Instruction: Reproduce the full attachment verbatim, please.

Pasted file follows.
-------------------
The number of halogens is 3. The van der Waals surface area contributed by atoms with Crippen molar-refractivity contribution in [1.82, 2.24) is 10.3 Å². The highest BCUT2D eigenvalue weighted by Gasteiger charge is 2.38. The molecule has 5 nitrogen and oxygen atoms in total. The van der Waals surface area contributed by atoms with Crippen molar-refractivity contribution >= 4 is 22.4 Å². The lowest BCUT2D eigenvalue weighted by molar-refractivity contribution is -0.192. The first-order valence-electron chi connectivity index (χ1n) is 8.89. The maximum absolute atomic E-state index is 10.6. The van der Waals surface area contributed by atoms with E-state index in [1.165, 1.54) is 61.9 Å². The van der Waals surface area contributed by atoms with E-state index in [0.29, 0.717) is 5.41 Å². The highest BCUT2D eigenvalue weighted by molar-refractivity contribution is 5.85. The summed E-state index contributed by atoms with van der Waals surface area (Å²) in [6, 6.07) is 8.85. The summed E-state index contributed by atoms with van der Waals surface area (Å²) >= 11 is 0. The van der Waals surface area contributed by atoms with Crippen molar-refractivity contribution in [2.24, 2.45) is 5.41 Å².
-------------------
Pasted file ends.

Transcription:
The number of halogens is 3. The van der Waals surface area contributed by atoms with Crippen molar-refractivity contribution in [1.82, 2.24) is 10.3 Å². The highest BCUT2D eigenvalue weighted by Gasteiger charge is 2.38. The molecule has 5 nitrogen and oxygen atoms in total. The van der Waals surface area contributed by atoms with Crippen molar-refractivity contribution >= 4 is 22.4 Å². The lowest BCUT2D eigenvalue weighted by molar-refractivity contribution is -0.192. The first-order valence-electron chi connectivity index (χ1n) is 8.89. The maximum absolute atomic E-state index is 10.6. The van der Waals surface area contributed by atoms with E-state index in [1.165, 1.54) is 61.9 Å². The van der Waals surface area contributed by atoms with E-state index in [0.29, 0.717) is 5.41 Å². The highest BCUT2D eigenvalue weighted by molar-refractivity contribution is 5.85. The summed E-state index contributed by atoms with van der Waals surface area (Å²) in [6, 6.07) is 8.85. The summed E-state index contributed by atoms with van der Waals surface area (Å²) >= 11 is 0. The van der Waals surface area contributed by atoms with Crippen molar-refractivity contribution in [2.24, 2.45) is 5.41 Å².